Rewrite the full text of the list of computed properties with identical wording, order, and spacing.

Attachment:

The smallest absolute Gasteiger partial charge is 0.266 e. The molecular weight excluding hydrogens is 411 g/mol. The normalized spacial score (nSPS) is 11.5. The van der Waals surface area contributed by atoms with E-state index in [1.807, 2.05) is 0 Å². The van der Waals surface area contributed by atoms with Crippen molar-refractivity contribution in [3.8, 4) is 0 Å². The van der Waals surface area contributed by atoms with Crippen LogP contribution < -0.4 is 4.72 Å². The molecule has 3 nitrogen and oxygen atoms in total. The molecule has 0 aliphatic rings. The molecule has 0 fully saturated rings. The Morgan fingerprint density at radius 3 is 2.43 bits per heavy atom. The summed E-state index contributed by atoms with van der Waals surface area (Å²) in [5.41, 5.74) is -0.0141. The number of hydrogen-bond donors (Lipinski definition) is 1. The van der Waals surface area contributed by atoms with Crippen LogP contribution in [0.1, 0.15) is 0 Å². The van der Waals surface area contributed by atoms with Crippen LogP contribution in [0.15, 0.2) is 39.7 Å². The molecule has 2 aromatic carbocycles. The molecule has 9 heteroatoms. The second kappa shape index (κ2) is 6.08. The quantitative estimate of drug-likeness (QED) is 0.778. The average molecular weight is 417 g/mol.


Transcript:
The smallest absolute Gasteiger partial charge is 0.266 e. The molecular weight excluding hydrogens is 411 g/mol. The normalized spacial score (nSPS) is 11.5. The van der Waals surface area contributed by atoms with E-state index in [1.807, 2.05) is 0 Å². The van der Waals surface area contributed by atoms with Crippen molar-refractivity contribution in [3.8, 4) is 0 Å². The van der Waals surface area contributed by atoms with Crippen LogP contribution < -0.4 is 4.72 Å². The molecule has 3 nitrogen and oxygen atoms in total. The molecule has 0 aliphatic rings. The molecule has 0 fully saturated rings. The Morgan fingerprint density at radius 3 is 2.43 bits per heavy atom. The summed E-state index contributed by atoms with van der Waals surface area (Å²) in [5.41, 5.74) is -0.0141. The number of hydrogen-bond donors (Lipinski definition) is 1. The van der Waals surface area contributed by atoms with Crippen LogP contribution in [0.1, 0.15) is 0 Å². The van der Waals surface area contributed by atoms with Crippen LogP contribution in [0.15, 0.2) is 39.7 Å². The molecule has 2 aromatic carbocycles. The molecule has 9 heteroatoms. The second kappa shape index (κ2) is 6.08. The quantitative estimate of drug-likeness (QED) is 0.778. The average molecular weight is 417 g/mol.